Tuesday, October 28, 2014

ObamaCare Horse Race

Gwine to run all night!

Gwine to run all day!

I’ll bet my money on the bobtail nag-

Somebody bet on de bay.

Camptown Races(1850)

As we enter the home stretch of the midterm horse race, Democrats and Republicans are spending unprecedented amounts of money on political ads and voter mobilization.

Each party has different views. That’s what makes political horse racing possible. If everybody.including TV stations and political victors, had the same view, nobody would make any money.

As Mark Twain observed, “ It is difference of opinion that makes for horse racing.”

For Republicans, opposition to ObamaCare in the horse race is a winning bet. They see nothing but red ink and public dislike for the law, and in red states , they are pummeling Democrats who voted for ObamaCare. If the GOP had a horse in the race, they would likely call it Big Red.

For their part, most Democrat candidates are mum on ObamaCare because of Obama’s low approval ratings and his political toxicity. Their horse may be named Big Avoid, or Big Blues.

Although most Democrats have been silent, the New York Times has now spoken out on the ObamaCare issue. On October 26, the Times published “Is the Affordable Care Act Working?”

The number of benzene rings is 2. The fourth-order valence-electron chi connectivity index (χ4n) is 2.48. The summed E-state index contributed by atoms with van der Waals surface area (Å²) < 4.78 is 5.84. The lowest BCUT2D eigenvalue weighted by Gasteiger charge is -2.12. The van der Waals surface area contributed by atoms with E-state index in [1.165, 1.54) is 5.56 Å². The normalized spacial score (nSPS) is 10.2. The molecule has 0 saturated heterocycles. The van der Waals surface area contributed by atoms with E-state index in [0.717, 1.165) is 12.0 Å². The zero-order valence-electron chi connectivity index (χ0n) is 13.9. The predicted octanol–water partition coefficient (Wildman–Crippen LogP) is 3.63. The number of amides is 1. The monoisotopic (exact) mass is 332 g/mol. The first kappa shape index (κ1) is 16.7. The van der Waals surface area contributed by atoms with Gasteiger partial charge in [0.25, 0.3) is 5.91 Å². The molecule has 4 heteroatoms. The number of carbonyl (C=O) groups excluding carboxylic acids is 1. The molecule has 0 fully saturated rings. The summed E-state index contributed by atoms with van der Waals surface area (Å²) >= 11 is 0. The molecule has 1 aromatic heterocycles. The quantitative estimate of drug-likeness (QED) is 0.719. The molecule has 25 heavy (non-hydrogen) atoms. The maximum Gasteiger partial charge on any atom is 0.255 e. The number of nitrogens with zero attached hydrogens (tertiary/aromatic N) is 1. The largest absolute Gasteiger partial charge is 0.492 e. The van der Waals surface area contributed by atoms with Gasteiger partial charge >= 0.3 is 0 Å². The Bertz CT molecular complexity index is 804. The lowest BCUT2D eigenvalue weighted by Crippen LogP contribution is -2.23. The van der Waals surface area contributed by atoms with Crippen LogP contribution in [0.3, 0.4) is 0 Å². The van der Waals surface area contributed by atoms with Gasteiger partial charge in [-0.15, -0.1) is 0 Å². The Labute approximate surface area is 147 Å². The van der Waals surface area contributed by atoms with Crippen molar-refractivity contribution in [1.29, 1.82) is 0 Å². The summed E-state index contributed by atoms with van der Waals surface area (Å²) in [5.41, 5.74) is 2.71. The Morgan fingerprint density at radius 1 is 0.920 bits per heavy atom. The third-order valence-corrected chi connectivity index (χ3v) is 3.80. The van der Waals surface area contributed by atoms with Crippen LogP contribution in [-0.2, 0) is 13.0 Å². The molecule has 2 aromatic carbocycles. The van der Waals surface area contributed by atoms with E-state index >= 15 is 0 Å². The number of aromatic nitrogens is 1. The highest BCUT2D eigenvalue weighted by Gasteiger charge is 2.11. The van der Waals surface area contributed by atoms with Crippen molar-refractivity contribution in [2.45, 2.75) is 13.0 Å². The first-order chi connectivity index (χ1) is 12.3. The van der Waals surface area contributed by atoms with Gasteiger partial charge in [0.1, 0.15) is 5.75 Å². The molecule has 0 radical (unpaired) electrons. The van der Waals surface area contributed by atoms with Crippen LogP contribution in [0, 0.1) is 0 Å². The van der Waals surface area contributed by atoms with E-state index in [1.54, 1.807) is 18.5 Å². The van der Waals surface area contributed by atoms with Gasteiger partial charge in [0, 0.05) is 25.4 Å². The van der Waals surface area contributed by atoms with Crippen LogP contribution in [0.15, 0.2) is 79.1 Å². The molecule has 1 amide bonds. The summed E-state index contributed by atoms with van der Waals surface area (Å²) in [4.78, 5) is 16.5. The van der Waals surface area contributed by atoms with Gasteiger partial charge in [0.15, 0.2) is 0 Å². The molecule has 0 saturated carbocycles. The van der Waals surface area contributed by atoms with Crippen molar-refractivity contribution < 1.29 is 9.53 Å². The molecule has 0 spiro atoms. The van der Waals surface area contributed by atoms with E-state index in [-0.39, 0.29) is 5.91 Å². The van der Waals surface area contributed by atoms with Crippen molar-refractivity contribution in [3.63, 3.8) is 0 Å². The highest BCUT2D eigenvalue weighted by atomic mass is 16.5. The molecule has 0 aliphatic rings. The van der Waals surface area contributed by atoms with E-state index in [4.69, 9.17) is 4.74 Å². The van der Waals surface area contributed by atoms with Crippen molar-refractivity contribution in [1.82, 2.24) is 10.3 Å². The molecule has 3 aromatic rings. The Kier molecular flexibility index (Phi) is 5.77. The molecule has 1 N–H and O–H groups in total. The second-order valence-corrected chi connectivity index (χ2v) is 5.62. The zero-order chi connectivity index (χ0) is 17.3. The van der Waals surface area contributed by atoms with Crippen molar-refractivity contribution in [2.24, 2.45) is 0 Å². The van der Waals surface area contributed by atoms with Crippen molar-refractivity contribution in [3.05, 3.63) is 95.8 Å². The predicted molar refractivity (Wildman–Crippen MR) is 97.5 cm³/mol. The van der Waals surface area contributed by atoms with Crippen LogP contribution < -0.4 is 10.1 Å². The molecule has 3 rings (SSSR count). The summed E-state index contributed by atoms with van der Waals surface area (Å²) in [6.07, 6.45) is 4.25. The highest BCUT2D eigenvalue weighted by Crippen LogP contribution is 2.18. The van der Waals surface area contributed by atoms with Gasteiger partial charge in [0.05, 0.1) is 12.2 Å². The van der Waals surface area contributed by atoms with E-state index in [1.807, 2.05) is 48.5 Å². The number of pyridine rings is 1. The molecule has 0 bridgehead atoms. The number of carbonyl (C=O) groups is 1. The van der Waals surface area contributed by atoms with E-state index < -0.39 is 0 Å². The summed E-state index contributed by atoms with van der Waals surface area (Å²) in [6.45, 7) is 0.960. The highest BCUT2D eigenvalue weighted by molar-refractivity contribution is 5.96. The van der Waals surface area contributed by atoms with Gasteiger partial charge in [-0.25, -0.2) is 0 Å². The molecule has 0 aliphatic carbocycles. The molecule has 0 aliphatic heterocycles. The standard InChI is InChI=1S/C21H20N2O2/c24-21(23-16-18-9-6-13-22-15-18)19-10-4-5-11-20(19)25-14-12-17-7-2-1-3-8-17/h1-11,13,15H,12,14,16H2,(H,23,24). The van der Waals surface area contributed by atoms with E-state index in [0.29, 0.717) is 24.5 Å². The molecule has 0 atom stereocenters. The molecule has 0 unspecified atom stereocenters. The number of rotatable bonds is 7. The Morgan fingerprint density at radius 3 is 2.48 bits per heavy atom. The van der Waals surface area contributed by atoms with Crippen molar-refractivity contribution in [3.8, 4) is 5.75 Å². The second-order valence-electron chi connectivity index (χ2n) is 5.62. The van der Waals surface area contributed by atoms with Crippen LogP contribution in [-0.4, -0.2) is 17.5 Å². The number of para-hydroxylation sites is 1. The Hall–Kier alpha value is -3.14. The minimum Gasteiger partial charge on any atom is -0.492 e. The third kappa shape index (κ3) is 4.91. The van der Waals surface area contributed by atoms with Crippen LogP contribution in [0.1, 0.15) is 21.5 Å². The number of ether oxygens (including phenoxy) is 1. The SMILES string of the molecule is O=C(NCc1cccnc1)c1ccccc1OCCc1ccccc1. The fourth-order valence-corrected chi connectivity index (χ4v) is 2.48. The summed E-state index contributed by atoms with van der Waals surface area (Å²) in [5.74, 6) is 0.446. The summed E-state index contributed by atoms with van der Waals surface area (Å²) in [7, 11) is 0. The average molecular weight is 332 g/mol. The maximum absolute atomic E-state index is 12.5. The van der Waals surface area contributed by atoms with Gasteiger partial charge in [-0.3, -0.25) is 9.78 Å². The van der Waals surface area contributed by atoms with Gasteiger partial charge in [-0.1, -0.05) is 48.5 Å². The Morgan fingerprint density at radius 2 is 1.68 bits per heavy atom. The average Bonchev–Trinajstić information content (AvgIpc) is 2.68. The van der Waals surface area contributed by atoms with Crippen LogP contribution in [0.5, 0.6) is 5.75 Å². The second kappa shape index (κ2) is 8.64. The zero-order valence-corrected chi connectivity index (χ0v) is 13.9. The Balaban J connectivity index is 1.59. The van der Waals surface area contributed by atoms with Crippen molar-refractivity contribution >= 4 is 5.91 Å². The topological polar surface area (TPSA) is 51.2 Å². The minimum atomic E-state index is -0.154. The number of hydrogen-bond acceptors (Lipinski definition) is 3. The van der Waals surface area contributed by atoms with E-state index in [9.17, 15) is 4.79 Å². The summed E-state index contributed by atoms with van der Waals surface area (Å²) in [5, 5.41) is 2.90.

Yes, says the Times, for the most part, the law is working. The Times team of seven reporters gives this seven part analysis.

One, the number of uninsured Americans is down 25%.

Two, federal subsidies has lowered costs for people, although some have seen premium rises.

Three, the jury is out whether it will improve outcomes, but in the long term, it may.

Four, exchanges in the next year may even work, but there will be challenges.

Five, Wall Street analysis see a financial boon across much of the health care spectrum.

Six, Twenty three of fifty states have balked at Medicaid expansion, but eventually they will see the light.

Seven, the trajectory of costs has leveled off for many reasons, not all attributable to ObamaCare, some due to economy stagnation and the slow recovery.

The Times and its coterie of seven reporters concluded:

“After a year fully in place, the Affordable Care Act has largely succeeded in delivering on President Obama’s promises, an analysis and data research shows. But it has also fallen short in some ways and given rise to a powerful conservative backlash.”

The reporters did not comment on President Obama’s three main failed promises: You can keep your doctor, you can keep your health plan, and your premiums will drop by $2500 for each family.

In any event, So speaketh observers and analysts on Planet Obama.

As for the rest of us on Planet Earth, we caste our ballots, we pays our money, we takes our chances, and we make our choices.

No comments: